BY Vince Cooper
THE 1969-70 F.A Cup saw Leeds United and Chelsea take the final to a second match, the first time the season’s showpiece had not been settled at the first time of asking since it was moved to Wembley way back in 1923. And what a memorable final it was.
The two teams fought out a thrilling, and most would agree, brutal, 2-2 draw on a Wembley pitch that was in no state to stage a game of this importance. At the second time of asking it was Chelsea who came out on top, taking the honours thanks to a David Webb extra-time goal at Old Trafford which brought to an end four hours of play in which two of the game’s toughest, and most talented, teams slugged it out for the trophy.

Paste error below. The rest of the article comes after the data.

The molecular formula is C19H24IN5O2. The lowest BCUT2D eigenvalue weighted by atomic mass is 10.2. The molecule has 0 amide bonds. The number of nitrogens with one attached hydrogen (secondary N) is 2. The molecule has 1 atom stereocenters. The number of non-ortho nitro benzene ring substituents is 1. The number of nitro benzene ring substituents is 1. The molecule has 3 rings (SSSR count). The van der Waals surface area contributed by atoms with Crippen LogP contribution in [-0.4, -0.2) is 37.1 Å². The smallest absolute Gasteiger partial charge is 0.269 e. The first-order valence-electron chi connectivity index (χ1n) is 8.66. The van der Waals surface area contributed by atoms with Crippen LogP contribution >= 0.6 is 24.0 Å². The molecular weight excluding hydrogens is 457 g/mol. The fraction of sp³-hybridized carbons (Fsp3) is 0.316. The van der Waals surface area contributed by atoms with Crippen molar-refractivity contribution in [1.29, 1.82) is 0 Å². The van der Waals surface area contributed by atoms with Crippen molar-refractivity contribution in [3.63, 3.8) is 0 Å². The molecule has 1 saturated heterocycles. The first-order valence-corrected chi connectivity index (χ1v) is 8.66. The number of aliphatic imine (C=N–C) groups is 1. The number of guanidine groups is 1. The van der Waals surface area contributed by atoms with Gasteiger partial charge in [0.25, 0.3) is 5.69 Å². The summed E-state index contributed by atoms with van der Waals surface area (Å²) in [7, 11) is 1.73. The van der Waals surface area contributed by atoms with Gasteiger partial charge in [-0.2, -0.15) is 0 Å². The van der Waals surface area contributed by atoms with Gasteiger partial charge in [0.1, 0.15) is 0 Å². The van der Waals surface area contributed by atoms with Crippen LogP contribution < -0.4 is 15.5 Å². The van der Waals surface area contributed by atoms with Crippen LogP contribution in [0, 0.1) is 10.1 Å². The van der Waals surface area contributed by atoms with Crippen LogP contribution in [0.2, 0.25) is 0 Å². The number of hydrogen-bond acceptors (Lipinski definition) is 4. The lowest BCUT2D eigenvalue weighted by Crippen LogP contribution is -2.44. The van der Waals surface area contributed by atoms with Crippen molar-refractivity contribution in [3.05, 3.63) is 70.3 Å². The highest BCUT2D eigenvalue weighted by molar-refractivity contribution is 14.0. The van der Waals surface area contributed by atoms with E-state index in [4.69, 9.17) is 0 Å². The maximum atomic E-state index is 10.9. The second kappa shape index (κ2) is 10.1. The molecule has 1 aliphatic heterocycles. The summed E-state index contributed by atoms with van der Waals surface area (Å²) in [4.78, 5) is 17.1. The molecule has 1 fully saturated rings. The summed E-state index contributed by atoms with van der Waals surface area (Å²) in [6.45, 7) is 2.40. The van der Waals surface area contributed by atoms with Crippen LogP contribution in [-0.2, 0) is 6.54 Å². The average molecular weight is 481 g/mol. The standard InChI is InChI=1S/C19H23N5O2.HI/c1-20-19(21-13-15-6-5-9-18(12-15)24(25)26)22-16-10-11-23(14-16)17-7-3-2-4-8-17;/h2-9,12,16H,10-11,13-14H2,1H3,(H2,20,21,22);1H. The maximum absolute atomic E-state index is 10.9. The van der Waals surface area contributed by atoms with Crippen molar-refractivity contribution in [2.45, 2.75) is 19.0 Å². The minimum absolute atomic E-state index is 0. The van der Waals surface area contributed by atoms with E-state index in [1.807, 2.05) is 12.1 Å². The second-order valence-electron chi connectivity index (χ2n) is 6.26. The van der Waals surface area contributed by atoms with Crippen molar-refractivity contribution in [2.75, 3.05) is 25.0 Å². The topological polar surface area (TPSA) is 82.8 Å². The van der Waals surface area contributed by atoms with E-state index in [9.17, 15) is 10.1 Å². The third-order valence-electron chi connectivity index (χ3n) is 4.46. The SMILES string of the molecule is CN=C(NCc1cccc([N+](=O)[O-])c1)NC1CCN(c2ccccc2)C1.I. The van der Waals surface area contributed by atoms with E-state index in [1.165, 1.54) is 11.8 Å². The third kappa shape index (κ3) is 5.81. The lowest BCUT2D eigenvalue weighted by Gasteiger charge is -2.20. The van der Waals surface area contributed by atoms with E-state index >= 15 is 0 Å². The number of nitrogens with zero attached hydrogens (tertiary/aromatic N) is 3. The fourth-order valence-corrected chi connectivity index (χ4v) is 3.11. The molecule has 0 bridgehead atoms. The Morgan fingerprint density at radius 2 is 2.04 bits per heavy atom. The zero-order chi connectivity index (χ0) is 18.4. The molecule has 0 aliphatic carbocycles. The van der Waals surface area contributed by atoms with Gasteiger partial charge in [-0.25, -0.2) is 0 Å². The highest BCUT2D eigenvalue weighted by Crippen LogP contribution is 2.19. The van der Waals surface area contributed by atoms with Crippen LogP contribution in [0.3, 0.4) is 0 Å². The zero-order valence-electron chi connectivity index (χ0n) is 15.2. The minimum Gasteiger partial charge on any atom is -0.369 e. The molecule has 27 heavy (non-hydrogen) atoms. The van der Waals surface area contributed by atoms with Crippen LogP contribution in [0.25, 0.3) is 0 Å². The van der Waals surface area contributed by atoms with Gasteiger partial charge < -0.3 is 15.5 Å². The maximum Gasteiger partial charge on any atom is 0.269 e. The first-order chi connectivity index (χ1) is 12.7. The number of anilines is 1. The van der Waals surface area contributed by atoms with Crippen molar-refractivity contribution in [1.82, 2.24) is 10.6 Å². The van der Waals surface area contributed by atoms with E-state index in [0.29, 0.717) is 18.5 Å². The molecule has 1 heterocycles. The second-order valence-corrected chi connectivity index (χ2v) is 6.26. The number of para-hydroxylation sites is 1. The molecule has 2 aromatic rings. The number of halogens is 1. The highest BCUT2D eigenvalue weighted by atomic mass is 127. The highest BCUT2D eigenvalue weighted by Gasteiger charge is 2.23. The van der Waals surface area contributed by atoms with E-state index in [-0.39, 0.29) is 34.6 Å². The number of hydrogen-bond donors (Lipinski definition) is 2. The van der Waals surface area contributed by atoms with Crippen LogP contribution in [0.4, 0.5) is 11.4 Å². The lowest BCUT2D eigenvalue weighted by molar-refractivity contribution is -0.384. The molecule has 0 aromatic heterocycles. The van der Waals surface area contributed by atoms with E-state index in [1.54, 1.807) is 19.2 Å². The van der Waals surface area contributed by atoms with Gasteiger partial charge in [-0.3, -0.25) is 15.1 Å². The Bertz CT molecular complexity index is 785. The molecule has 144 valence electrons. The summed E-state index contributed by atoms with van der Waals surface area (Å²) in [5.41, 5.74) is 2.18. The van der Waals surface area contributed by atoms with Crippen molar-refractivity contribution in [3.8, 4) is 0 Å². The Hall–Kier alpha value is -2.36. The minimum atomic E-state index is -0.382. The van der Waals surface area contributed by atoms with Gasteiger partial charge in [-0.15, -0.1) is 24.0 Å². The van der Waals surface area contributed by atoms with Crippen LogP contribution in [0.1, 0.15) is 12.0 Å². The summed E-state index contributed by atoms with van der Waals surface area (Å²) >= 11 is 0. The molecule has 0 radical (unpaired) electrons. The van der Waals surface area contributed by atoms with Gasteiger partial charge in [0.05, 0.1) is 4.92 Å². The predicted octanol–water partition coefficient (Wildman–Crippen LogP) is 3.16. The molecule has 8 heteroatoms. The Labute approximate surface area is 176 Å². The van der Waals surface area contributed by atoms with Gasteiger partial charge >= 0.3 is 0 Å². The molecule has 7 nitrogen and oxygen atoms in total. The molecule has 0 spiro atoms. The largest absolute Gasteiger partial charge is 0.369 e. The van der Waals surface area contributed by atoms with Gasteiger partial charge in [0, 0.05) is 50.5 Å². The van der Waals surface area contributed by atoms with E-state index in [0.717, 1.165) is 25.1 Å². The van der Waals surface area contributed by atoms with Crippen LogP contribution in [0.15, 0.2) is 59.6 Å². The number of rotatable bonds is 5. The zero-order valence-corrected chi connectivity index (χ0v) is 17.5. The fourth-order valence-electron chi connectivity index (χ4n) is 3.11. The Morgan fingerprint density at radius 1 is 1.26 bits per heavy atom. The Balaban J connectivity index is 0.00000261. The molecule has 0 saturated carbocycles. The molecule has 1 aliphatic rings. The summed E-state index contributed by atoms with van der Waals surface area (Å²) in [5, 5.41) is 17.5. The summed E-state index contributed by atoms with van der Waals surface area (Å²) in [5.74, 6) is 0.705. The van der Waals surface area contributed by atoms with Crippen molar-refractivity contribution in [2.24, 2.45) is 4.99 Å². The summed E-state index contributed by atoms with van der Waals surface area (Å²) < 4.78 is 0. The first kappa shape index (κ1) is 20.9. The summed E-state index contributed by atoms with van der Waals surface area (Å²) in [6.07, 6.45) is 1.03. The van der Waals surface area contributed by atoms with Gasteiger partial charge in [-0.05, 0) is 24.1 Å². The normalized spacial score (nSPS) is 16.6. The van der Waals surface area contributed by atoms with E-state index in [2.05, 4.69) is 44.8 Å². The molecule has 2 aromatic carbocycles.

The competition had kicked off way back in September 1969 and when the ‘big guns’ entered the tournament on January 3rd there were still four non-league teams competing. Of these Brentwood Town succumbed to a 1-0 home defeat by Northampton Town whilst South Shields suffered a 4-1 loss at Queen’s Park Rangers. The other two, Sutton United and Hillingdon Borough were pitted against each other and it was Sutton who came out on top, winning the replay 4-2 at Gander Green Lane after a goalless draw in the first match at the Leas Stadium to send former England international Jim Langley’s team out of the competition and give Sutton a plum draw in the 4th Round against the mighty Leeds.